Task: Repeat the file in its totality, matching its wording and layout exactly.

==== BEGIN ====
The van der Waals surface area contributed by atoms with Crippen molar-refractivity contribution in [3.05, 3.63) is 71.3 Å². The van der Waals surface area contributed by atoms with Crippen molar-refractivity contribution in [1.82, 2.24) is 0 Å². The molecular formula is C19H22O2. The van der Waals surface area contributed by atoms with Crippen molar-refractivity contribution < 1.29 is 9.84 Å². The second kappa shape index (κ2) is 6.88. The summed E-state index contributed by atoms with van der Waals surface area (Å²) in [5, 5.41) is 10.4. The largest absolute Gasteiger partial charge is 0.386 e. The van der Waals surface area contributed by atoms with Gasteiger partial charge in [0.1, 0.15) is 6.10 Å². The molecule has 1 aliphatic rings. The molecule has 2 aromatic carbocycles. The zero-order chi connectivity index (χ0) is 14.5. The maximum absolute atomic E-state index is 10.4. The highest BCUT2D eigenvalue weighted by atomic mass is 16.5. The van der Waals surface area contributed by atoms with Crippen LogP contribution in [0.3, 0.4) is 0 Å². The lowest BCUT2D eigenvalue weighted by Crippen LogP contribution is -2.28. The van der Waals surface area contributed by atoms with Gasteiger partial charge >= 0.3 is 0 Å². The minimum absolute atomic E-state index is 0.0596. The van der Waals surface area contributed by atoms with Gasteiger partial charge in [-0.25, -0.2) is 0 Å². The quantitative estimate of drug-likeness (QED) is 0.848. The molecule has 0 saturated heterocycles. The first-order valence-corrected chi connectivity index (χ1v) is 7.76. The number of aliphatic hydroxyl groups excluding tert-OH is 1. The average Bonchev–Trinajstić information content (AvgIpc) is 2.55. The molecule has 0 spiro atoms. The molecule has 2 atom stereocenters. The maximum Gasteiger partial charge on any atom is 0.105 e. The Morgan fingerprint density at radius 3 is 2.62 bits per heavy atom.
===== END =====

The van der Waals surface area contributed by atoms with Crippen molar-refractivity contribution in [3.05, 3.63) is 71.3 Å². The van der Waals surface area contributed by atoms with Crippen molar-refractivity contribution in [1.82, 2.24) is 0 Å². The molecular formula is C19H22O2. The van der Waals surface area contributed by atoms with Crippen molar-refractivity contribution < 1.29 is 9.84 Å². The second kappa shape index (κ2) is 6.88. The summed E-state index contributed by atoms with van der Waals surface area (Å²) in [5, 5.41) is 10.4. The largest absolute Gasteiger partial charge is 0.386 e. The van der Waals surface area contributed by atoms with Gasteiger partial charge in [0.1, 0.15) is 6.10 Å². The molecule has 1 aliphatic rings. The molecule has 2 aromatic carbocycles. The zero-order chi connectivity index (χ0) is 14.5. The maximum absolute atomic E-state index is 10.4. The highest BCUT2D eigenvalue weighted by atomic mass is 16.5. The van der Waals surface area contributed by atoms with Crippen LogP contribution in [0.3, 0.4) is 0 Å². The lowest BCUT2D eigenvalue weighted by Crippen LogP contribution is -2.28. The van der Waals surface area contributed by atoms with Gasteiger partial charge >= 0.3 is 0 Å². The minimum absolute atomic E-state index is 0.0596. The van der Waals surface area contributed by atoms with Gasteiger partial charge in [-0.25, -0.2) is 0 Å². The quantitative estimate of drug-likeness (QED) is 0.848. The molecule has 0 saturated heterocycles. The first-order valence-corrected chi connectivity index (χ1v) is 7.76. The number of aliphatic hydroxyl groups excluding tert-OH is 1. The average Bonchev–Trinajstić information content (AvgIpc) is 2.55. The molecule has 0 spiro atoms. The molecule has 2 atom stereocenters. The maximum Gasteiger partial charge on any atom is 0.105 e. The Morgan fingerprint density at radius 3 is 2.62 bits per heavy atom.